Democratic presidential hopeful Bernie Sanders joined a group of protesters on Wednesday after tens of thousands of Verizon workers walked off their jobs. The former Vermont senator was welcomed with cheers when he unexpectedly visited a picket line in Brooklyn to show solidarity with the striking installers, customer service workers, repairmen and other service workers. But why were the Verizon workers striking in the first place?

Two unions, The Communications Workers of America and International Brotherhood of Electrical Workers, went on strike this week after contract renegotiations stalled. East Coast employees of Verizon’s cable and landline business began protesting at 6:00 am Wednesday after the telecom giant and communications unions failed to produce a new contract with favorable terms (their original contract expired in August). Union representatives told NBC News that Verizon has been pushing for “greater flexibility” over workers and ways to control pricy health care benefits for its employees.

David Doran, a field technician for Verizon, told NBC, “We’re striking for a fair contract. The company wants to outsource our work to other countries. We believe there’s enough work here that can be done by the people in the union now.”

This will be the United State’s largest strike in four years. It comes just ahead of the New York presidential primaries, with both Democratic presidential candidates currently campaigning heavily in the state.

Addressing the crowd from a small stage in Boerum Hill, Sen. Sanders on Wednesday encouraged those picketing to continue their fight. “Brothers and sisters, thank you for your courage in standing up for justice against corporate greed,” Sanders praised. The presidential hopeful, speaking through a bullhorn, continued, “Verizon is one of the largest, most profitable corporations in this country but they refuse to sit down and negotiate a fair contract.”

The CWA, one of the striking unions, endorsed Senator Sanders, who has vocally supported organized labor unions during his time in Congress, for the Democratic nomination in December 2015. On the picket line, the senator spoke of the struggle against loss of benefits, outsourcing, and unsatisfactory contract terms.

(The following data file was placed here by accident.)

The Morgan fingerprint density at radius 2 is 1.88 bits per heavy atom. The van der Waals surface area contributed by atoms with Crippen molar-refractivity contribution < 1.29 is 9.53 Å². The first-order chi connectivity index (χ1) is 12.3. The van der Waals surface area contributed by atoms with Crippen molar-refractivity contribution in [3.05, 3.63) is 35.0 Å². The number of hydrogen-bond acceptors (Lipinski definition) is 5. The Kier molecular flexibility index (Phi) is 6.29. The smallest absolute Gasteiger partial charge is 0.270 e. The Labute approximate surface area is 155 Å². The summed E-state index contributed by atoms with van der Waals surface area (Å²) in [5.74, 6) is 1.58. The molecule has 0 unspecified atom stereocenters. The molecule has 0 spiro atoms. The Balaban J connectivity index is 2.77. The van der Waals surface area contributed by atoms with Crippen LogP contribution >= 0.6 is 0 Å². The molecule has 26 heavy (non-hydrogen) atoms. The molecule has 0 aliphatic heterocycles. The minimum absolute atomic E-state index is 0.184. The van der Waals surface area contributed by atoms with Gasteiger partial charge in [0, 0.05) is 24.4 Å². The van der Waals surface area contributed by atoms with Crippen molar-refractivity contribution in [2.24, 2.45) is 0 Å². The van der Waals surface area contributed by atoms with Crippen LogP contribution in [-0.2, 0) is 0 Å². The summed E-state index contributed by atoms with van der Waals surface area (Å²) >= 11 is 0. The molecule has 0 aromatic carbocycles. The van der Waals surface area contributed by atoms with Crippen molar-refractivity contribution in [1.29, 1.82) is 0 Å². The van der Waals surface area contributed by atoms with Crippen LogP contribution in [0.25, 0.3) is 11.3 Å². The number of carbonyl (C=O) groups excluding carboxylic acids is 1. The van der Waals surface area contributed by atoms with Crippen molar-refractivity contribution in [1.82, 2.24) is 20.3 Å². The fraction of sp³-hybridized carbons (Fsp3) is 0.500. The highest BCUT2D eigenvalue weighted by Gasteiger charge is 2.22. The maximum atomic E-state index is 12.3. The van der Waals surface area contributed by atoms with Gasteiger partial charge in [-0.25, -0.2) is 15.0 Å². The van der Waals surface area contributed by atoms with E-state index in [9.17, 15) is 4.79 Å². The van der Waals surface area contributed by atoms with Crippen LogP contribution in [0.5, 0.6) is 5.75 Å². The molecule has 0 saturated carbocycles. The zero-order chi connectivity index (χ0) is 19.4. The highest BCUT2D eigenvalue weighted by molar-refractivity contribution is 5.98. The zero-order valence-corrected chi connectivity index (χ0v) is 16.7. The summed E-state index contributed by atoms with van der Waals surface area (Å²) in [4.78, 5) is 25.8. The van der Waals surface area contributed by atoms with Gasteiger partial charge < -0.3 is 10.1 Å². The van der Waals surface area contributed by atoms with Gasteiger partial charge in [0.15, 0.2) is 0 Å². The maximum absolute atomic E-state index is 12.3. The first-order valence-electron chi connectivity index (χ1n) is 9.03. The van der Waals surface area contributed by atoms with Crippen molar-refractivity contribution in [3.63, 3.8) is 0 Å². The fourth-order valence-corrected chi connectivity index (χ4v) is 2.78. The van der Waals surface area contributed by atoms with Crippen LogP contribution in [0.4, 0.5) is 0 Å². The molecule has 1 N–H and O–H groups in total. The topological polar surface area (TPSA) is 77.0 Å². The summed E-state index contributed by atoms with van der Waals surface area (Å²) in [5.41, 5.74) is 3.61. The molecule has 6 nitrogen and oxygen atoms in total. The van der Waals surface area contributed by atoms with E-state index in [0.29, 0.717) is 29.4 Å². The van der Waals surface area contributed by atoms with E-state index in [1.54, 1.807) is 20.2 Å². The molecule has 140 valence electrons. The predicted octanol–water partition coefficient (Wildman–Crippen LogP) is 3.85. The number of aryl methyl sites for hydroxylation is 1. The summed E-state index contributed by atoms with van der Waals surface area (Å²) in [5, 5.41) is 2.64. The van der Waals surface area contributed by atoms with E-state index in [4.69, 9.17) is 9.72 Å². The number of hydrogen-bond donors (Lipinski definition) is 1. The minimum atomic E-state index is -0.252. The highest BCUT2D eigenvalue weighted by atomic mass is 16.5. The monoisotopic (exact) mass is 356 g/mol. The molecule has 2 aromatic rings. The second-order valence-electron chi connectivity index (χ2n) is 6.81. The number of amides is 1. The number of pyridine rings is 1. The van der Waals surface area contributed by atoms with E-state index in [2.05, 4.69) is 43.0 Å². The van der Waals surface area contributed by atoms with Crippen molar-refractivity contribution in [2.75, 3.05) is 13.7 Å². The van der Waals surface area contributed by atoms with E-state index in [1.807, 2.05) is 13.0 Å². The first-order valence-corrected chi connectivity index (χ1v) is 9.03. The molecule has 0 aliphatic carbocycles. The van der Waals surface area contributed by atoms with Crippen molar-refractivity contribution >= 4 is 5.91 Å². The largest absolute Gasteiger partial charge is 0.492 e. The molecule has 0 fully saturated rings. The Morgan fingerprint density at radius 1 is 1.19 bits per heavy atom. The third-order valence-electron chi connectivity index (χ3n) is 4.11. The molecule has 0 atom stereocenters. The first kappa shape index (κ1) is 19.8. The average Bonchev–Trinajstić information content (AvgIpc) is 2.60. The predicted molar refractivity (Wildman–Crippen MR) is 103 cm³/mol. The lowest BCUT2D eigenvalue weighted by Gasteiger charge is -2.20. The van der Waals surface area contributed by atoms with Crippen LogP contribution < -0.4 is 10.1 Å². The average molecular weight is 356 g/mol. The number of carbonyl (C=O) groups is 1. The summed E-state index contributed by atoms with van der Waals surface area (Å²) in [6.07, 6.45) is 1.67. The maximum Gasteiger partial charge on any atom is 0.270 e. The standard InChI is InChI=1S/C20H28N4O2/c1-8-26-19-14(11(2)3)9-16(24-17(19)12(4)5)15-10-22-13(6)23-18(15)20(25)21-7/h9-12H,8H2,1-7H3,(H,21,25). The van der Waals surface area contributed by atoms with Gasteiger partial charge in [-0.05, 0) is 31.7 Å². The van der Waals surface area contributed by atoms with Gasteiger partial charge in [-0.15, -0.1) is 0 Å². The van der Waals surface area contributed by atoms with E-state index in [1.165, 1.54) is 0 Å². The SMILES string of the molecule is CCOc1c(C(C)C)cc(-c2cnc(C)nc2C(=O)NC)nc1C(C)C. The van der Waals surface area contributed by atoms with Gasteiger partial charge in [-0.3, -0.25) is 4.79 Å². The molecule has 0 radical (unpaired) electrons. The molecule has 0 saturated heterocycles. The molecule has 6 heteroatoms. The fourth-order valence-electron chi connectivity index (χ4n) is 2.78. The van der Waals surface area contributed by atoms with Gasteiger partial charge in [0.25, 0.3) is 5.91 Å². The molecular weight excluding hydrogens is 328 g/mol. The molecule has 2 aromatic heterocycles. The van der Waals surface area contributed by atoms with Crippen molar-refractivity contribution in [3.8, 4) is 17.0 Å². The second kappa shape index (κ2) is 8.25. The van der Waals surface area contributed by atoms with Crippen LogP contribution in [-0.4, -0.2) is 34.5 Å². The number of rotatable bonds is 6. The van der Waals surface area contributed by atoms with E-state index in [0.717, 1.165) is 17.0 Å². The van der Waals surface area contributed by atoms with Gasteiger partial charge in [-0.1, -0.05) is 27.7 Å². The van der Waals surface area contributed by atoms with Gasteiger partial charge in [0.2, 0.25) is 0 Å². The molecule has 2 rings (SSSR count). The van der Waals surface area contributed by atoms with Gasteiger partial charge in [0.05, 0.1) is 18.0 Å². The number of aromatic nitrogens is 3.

He acknowledged that the protest would be hard on the workers, saying, “I know your families are gonna pay a price for going on strike. But you have chosen to stand up for dignity, for justice and to take on an enormously powerful special interest.” By striking, Sanders asserted that they were “telling corporate America the workers are not something you can push down and down and down.”

Sanders’ rival for the Democratic nomination, Hillary Clinton, who was endorsed by the other union on strick — the International Brotherhood of Electrical Workers —issued a statement on the protest early Wednesday. Siding with the workers, Clinton said, “Verizon should come back to the bargaining table with a fair offer for their workers.” The former Secretary of State continued,

To preserve and grow America’s middle class, we need to protect good wages and benefits, including retirement security. And we should be doing all we can to keep good-paying jobs with real job security in New York.

The president of Verizon’s wireline network operations Bob Mudge told NBC that the company was “ready for a strike.” According to Mudge, Verizon had apparently trained non-union workers and re-organized staff to fill openings made by the striking employees. Mudge assured NBC that Verizon’s “first priority is maintaining services for our customers.”

The last Verizon worker strike, in August 2011, lasted two weeks. Neither company executives nor union representatives would offer an estimate on how long this current walk-out would last.